One of the key reasons that participants in Finra arbitrations view the process as unfair is because it is, literally, a lawless system. Arbitrators are instructed that they do not have to rely on case law or legal precedent as courts do. Instead, they can simply follow their gut instincts as to what would be an equitable solution. Detailed written decisions, as a plaintiff would have in court, are rarely provided to explain the arbitrators’ rationale. Melinda Steuer, an attorney from Sacramento, California told the SEC in her comment letter of August 18, 2010 the following in this regard:
“Arbitrators do not have to follow the law, and often do not, to the detriment of the customer. For example, in California, financial advisors owe a strict fiduciary duty. Because arbitrators do not have to follow this law, this fiduciary standard is often ignored in arbitration, and brokers and broker-dealers are able to get away with arguments and defenses which would not pass muster if the case was in court.”
Appeals to a court after an arbitration are almost impossible, leading Steuer to remind the SEC that “the fact that a judge has an appellate court looking over its shoulder usually prevents the worst abuses. There are no such checks and balances in arbitration.”
This same lack of checks and balances could also be said of the SEC. From the Bernie Madoff Ponzi scheme, to the epic securitization of toxic subprime debt that was allowed to be peddled to investors with triple-AAA ratings, to the accounting frauds at Enron, WorldCom and Tyco, to the current unchecked wave of high frequency traders effectively gaming every market that trades today, to the $163 trillion in derivatives that sits on the books today of the four largest banks on Wall Street – who exactly is it that’s looking over the shoulder of the SEC? Who exactly is it that authorized this failed regulator with its crony ties to Wall Street to be the overseer of a private justice system that looks increasingly like an institutionalized wealth transfer system from the middle class to the one percent.
Tragically, the SEC’s overseer is Congress – a body whose disapproval rating among the American public is 79 percent according to an April 6-10 Gallup poll.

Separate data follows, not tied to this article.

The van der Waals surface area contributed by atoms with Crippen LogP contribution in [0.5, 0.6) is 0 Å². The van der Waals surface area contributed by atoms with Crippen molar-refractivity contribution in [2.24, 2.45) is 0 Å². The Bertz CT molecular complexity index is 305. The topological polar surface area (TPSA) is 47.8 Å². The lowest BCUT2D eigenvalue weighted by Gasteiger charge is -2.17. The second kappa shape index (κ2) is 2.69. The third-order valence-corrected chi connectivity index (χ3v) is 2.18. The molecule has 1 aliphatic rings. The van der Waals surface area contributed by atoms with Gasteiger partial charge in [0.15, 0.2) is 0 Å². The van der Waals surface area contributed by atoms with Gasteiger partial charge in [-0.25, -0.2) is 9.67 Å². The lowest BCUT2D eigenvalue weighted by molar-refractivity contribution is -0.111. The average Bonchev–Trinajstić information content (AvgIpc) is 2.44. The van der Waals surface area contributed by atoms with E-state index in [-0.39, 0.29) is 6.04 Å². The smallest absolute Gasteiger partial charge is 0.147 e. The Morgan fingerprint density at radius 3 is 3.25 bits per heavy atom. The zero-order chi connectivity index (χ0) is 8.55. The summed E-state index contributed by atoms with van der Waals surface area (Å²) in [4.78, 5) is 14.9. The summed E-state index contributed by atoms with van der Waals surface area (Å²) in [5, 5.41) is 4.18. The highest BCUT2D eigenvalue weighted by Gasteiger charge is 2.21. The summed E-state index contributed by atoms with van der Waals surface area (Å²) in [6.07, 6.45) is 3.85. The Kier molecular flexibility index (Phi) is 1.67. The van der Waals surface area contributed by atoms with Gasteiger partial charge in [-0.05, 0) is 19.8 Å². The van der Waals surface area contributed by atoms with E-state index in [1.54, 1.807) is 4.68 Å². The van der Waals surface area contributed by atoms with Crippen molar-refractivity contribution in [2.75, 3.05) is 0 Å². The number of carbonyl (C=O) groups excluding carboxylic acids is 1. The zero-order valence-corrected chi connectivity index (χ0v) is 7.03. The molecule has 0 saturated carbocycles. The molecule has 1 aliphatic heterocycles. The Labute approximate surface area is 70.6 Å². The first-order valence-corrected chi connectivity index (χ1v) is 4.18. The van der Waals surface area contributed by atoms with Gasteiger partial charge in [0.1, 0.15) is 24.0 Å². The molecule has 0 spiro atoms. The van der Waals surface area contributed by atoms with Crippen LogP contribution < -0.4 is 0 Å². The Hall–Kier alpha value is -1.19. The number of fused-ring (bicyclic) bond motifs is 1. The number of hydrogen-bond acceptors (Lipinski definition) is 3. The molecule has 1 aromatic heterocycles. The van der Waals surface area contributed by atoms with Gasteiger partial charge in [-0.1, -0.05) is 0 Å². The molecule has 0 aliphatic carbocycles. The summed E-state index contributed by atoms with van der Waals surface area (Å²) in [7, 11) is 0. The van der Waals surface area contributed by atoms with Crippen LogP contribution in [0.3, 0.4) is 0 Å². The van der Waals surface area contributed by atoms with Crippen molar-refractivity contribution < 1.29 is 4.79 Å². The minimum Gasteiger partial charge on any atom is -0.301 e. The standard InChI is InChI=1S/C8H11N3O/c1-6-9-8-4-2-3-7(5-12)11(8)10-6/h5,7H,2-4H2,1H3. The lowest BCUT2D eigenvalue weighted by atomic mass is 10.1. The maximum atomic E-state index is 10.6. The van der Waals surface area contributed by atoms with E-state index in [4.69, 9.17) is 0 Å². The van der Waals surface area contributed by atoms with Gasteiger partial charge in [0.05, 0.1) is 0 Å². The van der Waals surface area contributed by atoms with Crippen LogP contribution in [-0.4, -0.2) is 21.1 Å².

As American voters assess the anti-establishment mood in the country heading into the general election, they might want to think about this: the Declaration of Independence on which this nation was founded specifically cited the tyranny of King George III and his own no-court system. The founding fathers wrote in that historic document that King George III “has made Judges dependent on his Will alone, for the tenure of their offices, and the amount and payment of their salaries” and, furthermore, he was “depriving us in many cases, of the benefits of Trial by Jury.”
Not only is mandatory arbitration a travesty against the very taxpayers who fund our nation’s courts while finding themselves increasingly locked out of them, and a travesty against the idea of equal justice under law – but mandatory arbitration has gutted the Seventh Amendment to our nation’s Bill of Rights, which guarantees: “In Suits at common law, where the value in controversy shall exceed twenty dollars, the right of trial by jury shall be preserved, and no fact tried by a jury, shall be otherwise re-examined in any Court of the United States, than according to the rules of the common law.”
A bloody revolution finally settled the grievances against King George III. Let’s hope that today, a political revolution comes in its place.